The UK Government’s digital transformation project faces acute challenges, according to a report by the National Audit Office (NAO).

The NAO, which reports independently on government initiatives, found that most of the Government’s 11 digital strategies over the past decade focused too much on front-end systems while failing to tackle underlying complex systems.

“Our work over the past decade has shown that, across government, attempts at digital transformation have had little lasting success,” the report said. “Government cannot achieve real transformation without reshaping the business of government and understanding the challenges presented by legacy systems and data.”


It said that if Government wanted to succeed in its digital transformation goals it needed to modernise the existing legacy systems and the business processes on which they are built.

While the technology experts in Government were expected to drive change, the decisions on such initiatives were made by people such as permanent secretaries and directors. They set the scope and funding for projects, but the technology community often struggled to be heard and understood by those making decisions.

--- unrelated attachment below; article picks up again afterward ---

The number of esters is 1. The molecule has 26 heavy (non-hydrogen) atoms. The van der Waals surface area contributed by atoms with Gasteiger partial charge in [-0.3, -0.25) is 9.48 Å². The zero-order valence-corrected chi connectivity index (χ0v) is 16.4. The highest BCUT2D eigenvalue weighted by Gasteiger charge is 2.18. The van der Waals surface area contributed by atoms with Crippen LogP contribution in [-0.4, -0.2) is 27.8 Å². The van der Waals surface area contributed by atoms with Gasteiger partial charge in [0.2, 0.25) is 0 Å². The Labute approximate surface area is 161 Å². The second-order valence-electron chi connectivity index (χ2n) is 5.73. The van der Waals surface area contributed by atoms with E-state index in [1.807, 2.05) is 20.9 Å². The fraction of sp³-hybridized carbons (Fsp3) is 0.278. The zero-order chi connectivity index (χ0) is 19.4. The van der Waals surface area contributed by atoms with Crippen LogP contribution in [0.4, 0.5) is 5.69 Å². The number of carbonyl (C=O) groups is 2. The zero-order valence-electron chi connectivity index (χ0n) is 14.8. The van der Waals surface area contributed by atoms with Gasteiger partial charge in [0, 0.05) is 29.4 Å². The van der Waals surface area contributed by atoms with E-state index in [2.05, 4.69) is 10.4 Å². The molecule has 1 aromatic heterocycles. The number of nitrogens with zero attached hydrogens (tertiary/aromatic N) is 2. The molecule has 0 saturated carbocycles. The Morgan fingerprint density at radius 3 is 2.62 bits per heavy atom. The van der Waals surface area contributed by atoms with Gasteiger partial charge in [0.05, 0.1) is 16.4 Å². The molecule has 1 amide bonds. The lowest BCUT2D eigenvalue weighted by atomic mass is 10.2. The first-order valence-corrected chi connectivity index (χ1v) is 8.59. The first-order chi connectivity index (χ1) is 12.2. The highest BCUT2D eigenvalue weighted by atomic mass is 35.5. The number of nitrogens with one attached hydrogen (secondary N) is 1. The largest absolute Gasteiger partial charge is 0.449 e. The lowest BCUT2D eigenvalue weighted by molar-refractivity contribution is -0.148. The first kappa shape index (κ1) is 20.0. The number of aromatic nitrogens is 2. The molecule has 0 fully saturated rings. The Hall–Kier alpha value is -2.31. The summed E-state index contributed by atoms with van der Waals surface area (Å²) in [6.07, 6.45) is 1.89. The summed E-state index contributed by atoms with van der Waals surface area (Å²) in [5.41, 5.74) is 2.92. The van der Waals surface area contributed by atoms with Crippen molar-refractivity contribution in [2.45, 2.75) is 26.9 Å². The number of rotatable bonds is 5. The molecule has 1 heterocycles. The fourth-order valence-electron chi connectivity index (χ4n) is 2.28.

In January 2021, the Cabinet Office created the Central Digital & Data Office (CDDO) to lead the digital, data and technology function across government. CDDO aims to address these problems and has created a roadmap to help it achieve those goals.


The CDDO created a Digital and Data Board in July 2021 as a formal sub-board of the Civil Service Board. This aims to help co-ordinate initiatives across Government. While CDDO had achieved its initial goals, the NAO found, it now faced two significant further risks to progress. First, departments do not have the skills needed to implement the roadmap. Second, without sustained support from permanent secretaries in each department support for transformation will die out. 

“Stronger digital expertise and capacity-building, sustained support from the centre of government and the continued goodwill of department senior business leaders are needed to maintain momentum,” the report said. “Without these, the roadmap will peter out as its predecessors have done and government is unlikely to address the systemic issues and achieve the efficiencies the roadmap has identified.”